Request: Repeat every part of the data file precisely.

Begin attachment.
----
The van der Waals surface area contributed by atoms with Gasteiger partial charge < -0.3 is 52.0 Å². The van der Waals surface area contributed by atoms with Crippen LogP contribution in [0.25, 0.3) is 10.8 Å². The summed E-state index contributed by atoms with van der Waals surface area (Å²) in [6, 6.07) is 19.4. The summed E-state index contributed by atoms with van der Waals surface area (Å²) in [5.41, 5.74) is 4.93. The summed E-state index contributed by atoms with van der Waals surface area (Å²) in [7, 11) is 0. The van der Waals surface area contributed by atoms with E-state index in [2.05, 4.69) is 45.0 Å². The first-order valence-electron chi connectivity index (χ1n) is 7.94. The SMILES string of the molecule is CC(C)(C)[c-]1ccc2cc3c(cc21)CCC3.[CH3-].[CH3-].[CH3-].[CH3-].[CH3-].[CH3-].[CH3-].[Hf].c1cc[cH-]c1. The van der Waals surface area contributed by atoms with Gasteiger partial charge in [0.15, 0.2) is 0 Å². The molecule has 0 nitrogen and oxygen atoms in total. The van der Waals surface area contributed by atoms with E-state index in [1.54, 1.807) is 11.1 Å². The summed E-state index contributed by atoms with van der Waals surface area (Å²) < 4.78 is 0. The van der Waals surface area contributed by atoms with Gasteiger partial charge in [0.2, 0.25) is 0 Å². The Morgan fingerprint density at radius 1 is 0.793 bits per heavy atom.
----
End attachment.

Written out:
The van der Waals surface area contributed by atoms with Gasteiger partial charge < -0.3 is 52.0 Å². The van der Waals surface area contributed by atoms with Crippen LogP contribution in [0.25, 0.3) is 10.8 Å². The summed E-state index contributed by atoms with van der Waals surface area (Å²) in [6, 6.07) is 19.4. The summed E-state index contributed by atoms with van der Waals surface area (Å²) in [5.41, 5.74) is 4.93. The summed E-state index contributed by atoms with van der Waals surface area (Å²) in [7, 11) is 0. The van der Waals surface area contributed by atoms with E-state index in [2.05, 4.69) is 45.0 Å². The first-order valence-electron chi connectivity index (χ1n) is 7.94. The SMILES string of the molecule is CC(C)(C)[c-]1ccc2cc3c(cc21)CCC3.[CH3-].[CH3-].[CH3-].[CH3-].[CH3-].[CH3-].[CH3-].[Hf].c1cc[cH-]c1. The van der Waals surface area contributed by atoms with Gasteiger partial charge in [0.15, 0.2) is 0 Å². The molecule has 0 nitrogen and oxygen atoms in total. The van der Waals surface area contributed by atoms with E-state index in [1.54, 1.807) is 11.1 Å². The summed E-state index contributed by atoms with van der Waals surface area (Å²) < 4.78 is 0. The van der Waals surface area contributed by atoms with Gasteiger partial charge in [0.2, 0.25) is 0 Å². The Morgan fingerprint density at radius 1 is 0.793 bits per heavy atom.